[0029] In another example, synchronous control block #1 410 a, synchronous control block #2 410 b, synchronous control block #3 410 c, and synchronous control block #4 410 d may be enabled and synchronous control block #0 410 e may be disabled. For this example, synchronous control block #1 410 a provides feedback to synchronize channels 1-4 420 a-d, synchronous control block #2 410 b provides feedback to synchronize channels 5-8 420 e-h, synchronous control block #3 410 c provides feedback to synchronize channels 9-12 420 i-l, and synchronous control block #4 410 d provides feedback to synchronize channels 13-16 420 m-p. Thus the sixteen channels form four groups each containing four channels and each group's data rate is 2.488 Mbps (OC-48), known as mode 4×OC-48.

[0030] In still another example, all of the synchronous control blocks #0-#4 410 a-e may be enabled and synchronize channels 116 420 a-p. Synchronous control block #0 410 e provides feedback, for example, between channels 4 420 d, 8 420 h, 12 420 l, and 16 420 p that in turn synchronize the remaining channels through the feedback provided by synchronous control blocks #1-#4 410 a-d. Thus, one group is formed of sixteen channels and has a data rate of 10 Gps (OC-192), also known as mode 1×OC-192. Thus, the data rate is configurable based on the grouping of the 8-bit wide channels 420 a-p without adding circuitry for each data rate.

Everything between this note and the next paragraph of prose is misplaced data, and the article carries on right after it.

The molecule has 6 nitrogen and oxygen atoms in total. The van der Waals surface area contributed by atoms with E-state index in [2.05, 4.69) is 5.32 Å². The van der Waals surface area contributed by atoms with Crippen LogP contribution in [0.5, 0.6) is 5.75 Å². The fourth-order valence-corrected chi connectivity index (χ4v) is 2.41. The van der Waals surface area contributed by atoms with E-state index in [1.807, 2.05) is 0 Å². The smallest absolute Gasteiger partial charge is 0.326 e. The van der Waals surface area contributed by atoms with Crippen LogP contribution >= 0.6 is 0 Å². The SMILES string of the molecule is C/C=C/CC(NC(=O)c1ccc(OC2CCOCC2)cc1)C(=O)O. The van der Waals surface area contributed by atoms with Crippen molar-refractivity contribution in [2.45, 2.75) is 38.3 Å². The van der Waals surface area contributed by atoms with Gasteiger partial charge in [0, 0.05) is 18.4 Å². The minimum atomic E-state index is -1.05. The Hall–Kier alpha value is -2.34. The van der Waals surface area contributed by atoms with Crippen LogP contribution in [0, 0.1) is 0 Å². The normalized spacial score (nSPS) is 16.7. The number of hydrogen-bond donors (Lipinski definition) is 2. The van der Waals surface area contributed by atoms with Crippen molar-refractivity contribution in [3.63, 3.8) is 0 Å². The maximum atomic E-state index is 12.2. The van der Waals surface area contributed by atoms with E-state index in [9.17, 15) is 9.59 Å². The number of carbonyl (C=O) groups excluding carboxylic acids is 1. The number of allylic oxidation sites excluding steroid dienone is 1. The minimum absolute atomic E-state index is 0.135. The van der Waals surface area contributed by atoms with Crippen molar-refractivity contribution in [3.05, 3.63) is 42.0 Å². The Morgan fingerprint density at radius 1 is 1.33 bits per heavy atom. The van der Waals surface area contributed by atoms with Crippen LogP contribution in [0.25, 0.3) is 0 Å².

[0031] Referring to FIG. 5, a block diagram of synchronization clock 270 (shown in FIG. 2) is shown. In this example, outputs of counters 440 a-d (shown in FIG. 2) are connected to input lines 510 a-d that connect to three “exclusive-or” logic gates 520 a-c. Outputs of “exclusive-or” logic gates 520 a-c are connected to inputs of three programmable D Flip-Flops 530 a-c with outputs connected to a three-input “nand” logic gate 540. Output of “nand” logic gate 540 connects to programmable D flip-flop 550 which outputs synchronizing timing signals to signal lines 280 a-d (shown in FIG. 2).

[0032] Returning to FIG. 1, after forming the groups for efficient data transferring, the groups may be placed on receive data bus 70 which transfers the groups within the SONET/SDH framer 20 for further processing.